the enemy were preparing to storm the fort, Hull, without consulting any of his officers, hoisted a white flag, and a capitulation for a surrender was soon agreed upon. The surrender took place at noon, Aug. 16, 1812. The fort, garrison, army, and the Territory of Michigan were ineluded in the terms of surrender. The spoils of victory for the British were 2,500 stand of arms, twenty-five iron and eight brass pieces of ordnance, forty barrels of gunpowder, a, stand of colors, a great quantity of military stores, and the armed brig John Adams. One of the brass cannon bore the following inscription: Taken at Saratoga on the 17th of October, 1777. General Hull and his fellow-captives were sent first to Fort George and then to Montreal, where they arrived Sept. 6, when they were paroled, and returned to their homes. Hull was tried for treason and cowardice, and sentended to be shot, but was pardoned by the President. His character has since been fully vindicated. See Hull, William.
Fort Niagara (New York, United States) (search for this): entry detroit
rrison was to begin. Gladwin was warned of the plot the day before by a friendly Indian, and the calamity was averted by the appointment of another day for the A public square in Detroit, showing the soldiers and sailors' monument. council. When the Indians retired, the gates of the fort were closed upon them, and, knowing the reason, Pontiac began a siege that lasted a year. General Amherst hastily collected a small body in the East for the relief of Detroit and reinforcement of Fort Niagara, and sent them under the command of Captain Dalzell, one of his aides. Dalzell left reinforcements at Niagara, and proceeded to Detroit with the remainder of his troops and provisions in a vessel that arrived on the evening of July 30. They succeeded in entering the fort with provisions. Pontiac had already summoned Gladwin to surrender; now Dalzell proposed to make a sortie and attack the besieging Indians. Gladwin thought it would be imprudent, but Dalzell persisted, and before dayl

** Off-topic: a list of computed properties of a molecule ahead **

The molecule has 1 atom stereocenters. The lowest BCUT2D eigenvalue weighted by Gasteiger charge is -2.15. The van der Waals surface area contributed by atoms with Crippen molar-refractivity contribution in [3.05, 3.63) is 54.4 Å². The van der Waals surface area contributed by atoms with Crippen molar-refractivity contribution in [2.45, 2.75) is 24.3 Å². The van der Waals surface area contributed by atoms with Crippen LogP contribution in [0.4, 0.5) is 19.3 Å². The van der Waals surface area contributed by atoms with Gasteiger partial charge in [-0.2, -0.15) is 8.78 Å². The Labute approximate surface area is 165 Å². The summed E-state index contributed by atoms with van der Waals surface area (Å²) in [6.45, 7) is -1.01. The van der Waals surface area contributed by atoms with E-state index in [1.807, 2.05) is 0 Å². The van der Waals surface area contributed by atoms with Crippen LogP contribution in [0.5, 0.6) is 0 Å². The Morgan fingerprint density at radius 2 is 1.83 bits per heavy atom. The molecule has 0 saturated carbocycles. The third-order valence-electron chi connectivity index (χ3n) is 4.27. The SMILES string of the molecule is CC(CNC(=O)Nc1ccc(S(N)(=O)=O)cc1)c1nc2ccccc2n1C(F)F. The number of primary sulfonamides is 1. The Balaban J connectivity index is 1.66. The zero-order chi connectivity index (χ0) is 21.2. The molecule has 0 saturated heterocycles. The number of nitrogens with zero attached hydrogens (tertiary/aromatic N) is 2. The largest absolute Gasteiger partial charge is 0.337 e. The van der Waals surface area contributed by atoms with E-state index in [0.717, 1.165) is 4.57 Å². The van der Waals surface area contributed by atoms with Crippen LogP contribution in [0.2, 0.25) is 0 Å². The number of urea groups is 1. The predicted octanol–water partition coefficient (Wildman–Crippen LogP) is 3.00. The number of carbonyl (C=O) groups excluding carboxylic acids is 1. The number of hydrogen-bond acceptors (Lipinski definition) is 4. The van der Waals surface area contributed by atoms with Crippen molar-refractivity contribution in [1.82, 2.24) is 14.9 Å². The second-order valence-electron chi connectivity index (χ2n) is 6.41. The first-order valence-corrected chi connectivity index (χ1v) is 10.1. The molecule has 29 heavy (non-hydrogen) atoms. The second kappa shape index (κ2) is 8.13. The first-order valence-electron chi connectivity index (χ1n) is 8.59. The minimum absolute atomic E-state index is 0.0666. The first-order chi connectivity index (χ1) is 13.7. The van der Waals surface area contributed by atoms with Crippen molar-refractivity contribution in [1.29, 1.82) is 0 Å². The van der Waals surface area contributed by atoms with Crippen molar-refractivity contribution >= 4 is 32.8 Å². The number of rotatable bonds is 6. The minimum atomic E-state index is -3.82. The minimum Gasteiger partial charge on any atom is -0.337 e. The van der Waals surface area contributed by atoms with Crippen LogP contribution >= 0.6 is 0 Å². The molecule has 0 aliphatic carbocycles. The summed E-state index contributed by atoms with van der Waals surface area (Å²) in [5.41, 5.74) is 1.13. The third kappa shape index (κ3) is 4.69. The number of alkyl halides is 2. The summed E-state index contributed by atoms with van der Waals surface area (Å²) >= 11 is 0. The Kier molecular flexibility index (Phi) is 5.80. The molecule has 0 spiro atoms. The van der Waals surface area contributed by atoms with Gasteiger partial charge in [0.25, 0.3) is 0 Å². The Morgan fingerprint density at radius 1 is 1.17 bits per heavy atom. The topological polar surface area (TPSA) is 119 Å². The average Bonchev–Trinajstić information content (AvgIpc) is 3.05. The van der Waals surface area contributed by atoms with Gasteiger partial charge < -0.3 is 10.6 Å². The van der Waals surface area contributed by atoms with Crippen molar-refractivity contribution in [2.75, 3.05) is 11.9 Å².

Michigan (Michigan, United States) (search for this): entry detroit
Detroit, A city, port of entry, metropolis of Michigan, and county seat of Wayne county; on the Detroit River, 7 miles from Lake St. Clair, and about 18 miles from Lake Erie. It is noted for the variety and extent of its manufactures and for its large traffic on the Great Lakes. For the defence of the harbor and city the federal government is constructing Fort Wayne, a short distance below the city, which is designed to be the Landing of Cadillac. strongest American fortification on the northern frontier. In 1900 the city had an assessed property valuation of $244,371,550, owned unencumbered property of a market value of $21,684,539, and had a net general debt of $3,810,568, and a water debt of $1,033,000. The population in 1890 was 205,876; in 1900, 285,704. Detroit was first settled by Antoine Cadillac, July 24, 1701, with fifty soldiers and fifty artisans and traders. Three years later the first white child, a daughter of Cadillac, was baptized in the place, which was